Monomaterial Labeling Technology Conquers ‘Over Packing’ Challenge in Snacks and Bakery Industries

Monomaterial labeling technology delivers best-of-both-worlds solutions to address consumer and sustainability demands. Image courtesy of Cama North America.

Consumer demand and advancing legislation are reshaping the way suppliers serve the market. Not only do the public require more flexibility and more choice, but they want this in more sustainable packaging and nowhere is this truer than in the snacks and baked goods industries.

Supermarket shelves will attest to the food manufacturers’ ability to keep pace with these demands; but what this doesn’t show is the incredible work going on behind the scenes in relation to the development and constant evolution of packaging machines.

One such company addressing these challenges is Buffalo Grove, IL-based Cama North America, subsidiary of Cama Group. Cama Group, Molteno, Italy, is a global leader in secondary and tertiary packaging machines and turnkey lines, with many customers and installations in the bakery industry. “We have to make sure we can give the producers the machines they need,” explains Billy Goodman, managing director, Cama North America. “And these machines need to be capable of absorbing future challenges too. Gone are the days of one machine for one job; we must produce machines that can handle multiple flavors and multiple formats, while also having the capability to process more-sustainable materials.”

For our European customers, the PPWR 2023 Directive dictates that everything must be recyclable or reusable, explains Goodman, so we are making an effort to help all of our customers reduce packaging and be more sustainable. “Our challenge is to develop solutions that allow them to hit these goals, while also being more flexible and capable of absorbing market variations, and without compromising sales performance or creating negative consumer experiences. It’s a real balancing act, but it’s something Cama has perfected over the past few decades.”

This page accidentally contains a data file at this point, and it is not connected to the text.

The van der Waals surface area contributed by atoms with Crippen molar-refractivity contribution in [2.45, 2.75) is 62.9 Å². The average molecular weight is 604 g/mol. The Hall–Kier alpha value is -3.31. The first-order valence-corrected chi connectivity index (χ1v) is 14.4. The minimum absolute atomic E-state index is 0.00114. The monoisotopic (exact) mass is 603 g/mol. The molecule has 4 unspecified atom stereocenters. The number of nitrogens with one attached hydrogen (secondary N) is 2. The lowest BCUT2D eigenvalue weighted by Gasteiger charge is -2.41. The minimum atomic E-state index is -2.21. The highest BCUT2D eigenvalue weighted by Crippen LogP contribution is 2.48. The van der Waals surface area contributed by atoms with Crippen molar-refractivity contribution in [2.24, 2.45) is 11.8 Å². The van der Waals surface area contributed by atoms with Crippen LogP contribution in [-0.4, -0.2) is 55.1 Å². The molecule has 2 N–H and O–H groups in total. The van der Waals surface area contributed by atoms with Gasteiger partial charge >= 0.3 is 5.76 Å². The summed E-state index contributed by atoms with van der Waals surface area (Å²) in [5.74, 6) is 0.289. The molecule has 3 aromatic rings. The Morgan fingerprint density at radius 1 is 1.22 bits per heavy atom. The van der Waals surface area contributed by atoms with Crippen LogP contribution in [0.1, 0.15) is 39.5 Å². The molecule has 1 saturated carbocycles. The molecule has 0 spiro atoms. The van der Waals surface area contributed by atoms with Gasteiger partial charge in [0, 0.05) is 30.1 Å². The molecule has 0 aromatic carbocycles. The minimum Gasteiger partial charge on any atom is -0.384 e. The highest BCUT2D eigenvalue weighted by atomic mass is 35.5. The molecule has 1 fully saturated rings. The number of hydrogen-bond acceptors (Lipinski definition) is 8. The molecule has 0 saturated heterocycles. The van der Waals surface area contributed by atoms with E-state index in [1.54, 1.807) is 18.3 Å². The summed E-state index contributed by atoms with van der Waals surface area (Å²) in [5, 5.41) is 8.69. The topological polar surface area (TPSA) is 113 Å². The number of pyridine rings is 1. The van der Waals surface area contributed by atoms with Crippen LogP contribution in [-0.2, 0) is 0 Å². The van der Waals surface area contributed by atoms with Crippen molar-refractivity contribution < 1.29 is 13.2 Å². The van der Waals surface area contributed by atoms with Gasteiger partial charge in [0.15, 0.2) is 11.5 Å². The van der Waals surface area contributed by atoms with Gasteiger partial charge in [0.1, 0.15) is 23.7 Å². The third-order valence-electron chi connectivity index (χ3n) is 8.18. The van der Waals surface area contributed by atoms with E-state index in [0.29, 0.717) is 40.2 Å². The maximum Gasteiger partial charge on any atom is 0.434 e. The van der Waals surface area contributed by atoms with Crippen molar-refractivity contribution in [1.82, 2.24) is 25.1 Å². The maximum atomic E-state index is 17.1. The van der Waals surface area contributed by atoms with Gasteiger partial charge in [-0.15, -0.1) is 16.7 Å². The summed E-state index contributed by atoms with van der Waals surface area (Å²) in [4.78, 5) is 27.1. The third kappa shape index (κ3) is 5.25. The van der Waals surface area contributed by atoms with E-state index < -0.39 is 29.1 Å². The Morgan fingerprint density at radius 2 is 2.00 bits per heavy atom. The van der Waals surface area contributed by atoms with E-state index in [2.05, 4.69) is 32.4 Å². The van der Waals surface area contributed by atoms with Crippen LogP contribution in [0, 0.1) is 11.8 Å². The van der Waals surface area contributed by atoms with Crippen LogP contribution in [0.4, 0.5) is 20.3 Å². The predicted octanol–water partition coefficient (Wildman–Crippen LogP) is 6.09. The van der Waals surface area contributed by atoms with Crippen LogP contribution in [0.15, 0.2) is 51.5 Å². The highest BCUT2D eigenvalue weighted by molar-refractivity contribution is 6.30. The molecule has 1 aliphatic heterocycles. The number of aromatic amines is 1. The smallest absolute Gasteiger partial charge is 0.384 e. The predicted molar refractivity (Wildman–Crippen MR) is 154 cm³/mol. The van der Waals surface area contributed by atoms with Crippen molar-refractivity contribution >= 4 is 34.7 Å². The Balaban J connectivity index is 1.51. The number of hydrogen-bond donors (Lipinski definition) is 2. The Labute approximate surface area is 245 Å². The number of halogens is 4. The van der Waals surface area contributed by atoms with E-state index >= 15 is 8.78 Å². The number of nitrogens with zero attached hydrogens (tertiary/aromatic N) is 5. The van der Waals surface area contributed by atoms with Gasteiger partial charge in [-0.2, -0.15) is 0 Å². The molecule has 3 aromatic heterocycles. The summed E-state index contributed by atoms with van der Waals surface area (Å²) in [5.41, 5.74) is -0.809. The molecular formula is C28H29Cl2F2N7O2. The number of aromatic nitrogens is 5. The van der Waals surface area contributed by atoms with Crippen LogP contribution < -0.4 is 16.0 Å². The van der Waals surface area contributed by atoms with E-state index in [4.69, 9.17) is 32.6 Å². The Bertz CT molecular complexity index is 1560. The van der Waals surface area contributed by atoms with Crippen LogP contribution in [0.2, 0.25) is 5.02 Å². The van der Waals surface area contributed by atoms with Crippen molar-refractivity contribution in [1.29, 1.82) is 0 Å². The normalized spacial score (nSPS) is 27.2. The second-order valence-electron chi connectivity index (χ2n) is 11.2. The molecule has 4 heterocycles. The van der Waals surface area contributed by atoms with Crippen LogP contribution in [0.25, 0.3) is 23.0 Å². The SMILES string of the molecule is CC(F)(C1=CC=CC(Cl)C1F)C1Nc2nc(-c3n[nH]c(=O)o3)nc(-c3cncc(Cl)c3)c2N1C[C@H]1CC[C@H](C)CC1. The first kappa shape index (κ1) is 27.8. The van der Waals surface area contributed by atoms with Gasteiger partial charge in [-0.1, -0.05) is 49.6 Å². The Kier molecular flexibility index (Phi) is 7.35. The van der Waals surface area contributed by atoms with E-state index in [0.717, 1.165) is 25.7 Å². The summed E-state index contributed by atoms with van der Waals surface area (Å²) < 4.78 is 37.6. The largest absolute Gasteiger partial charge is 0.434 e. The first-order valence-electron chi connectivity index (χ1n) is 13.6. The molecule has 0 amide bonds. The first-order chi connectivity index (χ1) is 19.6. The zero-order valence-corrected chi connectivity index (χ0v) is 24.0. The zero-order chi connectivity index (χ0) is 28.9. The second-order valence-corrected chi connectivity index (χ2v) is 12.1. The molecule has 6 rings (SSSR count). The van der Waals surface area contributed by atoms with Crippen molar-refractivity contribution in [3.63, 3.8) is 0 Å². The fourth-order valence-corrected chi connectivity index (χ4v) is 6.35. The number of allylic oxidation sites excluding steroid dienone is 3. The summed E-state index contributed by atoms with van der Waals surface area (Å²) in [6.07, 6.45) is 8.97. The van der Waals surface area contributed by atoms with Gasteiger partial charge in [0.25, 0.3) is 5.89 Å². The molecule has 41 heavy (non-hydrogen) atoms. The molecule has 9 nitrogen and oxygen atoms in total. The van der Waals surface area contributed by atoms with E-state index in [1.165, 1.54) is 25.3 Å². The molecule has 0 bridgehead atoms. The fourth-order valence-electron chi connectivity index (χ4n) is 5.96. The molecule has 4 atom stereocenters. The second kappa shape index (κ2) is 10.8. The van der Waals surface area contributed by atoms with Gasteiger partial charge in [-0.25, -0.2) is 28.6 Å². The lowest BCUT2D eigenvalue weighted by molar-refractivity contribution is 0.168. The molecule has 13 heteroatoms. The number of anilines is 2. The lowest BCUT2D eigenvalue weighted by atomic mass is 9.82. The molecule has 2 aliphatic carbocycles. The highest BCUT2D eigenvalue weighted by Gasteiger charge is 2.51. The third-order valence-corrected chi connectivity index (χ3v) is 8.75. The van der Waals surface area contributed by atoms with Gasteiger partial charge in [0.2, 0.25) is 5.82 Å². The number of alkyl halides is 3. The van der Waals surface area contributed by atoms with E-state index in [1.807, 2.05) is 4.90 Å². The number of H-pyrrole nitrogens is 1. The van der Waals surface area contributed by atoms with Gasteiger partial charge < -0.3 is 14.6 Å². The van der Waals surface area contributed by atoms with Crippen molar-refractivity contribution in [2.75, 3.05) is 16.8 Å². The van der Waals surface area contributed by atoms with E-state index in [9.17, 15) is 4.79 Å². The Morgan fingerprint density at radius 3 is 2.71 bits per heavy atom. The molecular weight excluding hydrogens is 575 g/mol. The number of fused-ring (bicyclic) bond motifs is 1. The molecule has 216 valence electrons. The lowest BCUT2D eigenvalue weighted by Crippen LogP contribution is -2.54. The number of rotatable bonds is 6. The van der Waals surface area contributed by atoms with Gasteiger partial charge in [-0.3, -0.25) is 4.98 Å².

A case in point is Cama’s labeling technology, which replaces multi-pack flow wraps with labels that secure individual products in shelf-ready collations. Typical applications include chocolate bars, individual cake bars, wafers, noodle packs or wet wipes, all of which can be secured together by a common shared label and then ‘broken off’ individually as required.

Turnkey packaging lines from Cama Group deliver best-of-both-worlds solutions to address consumer and sustainability demands. Image courtesy of Cama Group

“We still need the primary packaging to maintain product integrity, especially with snacks and baked goods,” Goodman explains, “but we can deploy secondary stickers or labels that come from the same chemical family, which means they can be recycled in the same process to that used by the primary packaging. The moment you go to monomaterials you’ve taken the first step to making waste collection and recycling more effective. It’s an easy win.”

Another advantage of this approach is the flexibility it gives to branding and marketing. Secondary flow wrap materials are almost always created and printed by specialist companies before being delivered and stored in bulk, with end-users often storing hundreds or thousands of feet of pre-printed wrap materials. Stickers, on the other hand, give these companies the ability to be more agile with their branding and marketing, as they can be printed on demand – even lineside – and easily tailored to discrete batches.

With a range of machines, packaging technologies and domain experience, Cama Group produces machines that can handle multiple flavors and multiple formats, while also having the capability to process more sustainable materials. Image courtesy of Cama Group.

“Our strength is how we deliver these label-based packaging capabilities,” Goodman elaborates. “We are currently developing a highly integrated turnkey packaging line for a large multi-national customer that combines the ability to collate and package individual products into shelf-ready cases or as labeled multi-packs into shipping cases. Not only do our solutions handle multiple case styles, but their modular design flexibility means they can more easily adapt to available real-estate. Changeover is also tool-free and both packaging processes are highly optimized, ensuring that they do not compromise the speed of any upstream processes.

“Over wrapping, or as it has now been dubbed, over packing, has less and less appeal for suppliers and consumers alike,” Goodman concludes, “so alternative, more-sustainable approaches are growing in popularity. And with our range of machines, packaging technologies and domain experience, we can deliver these alternatives. We know what our customers want, and, just as importantly, we know what their customers want. Thanks to our range of experience and capabilities, we are able to adapt our machines to a solution that addresses their precise needs.”

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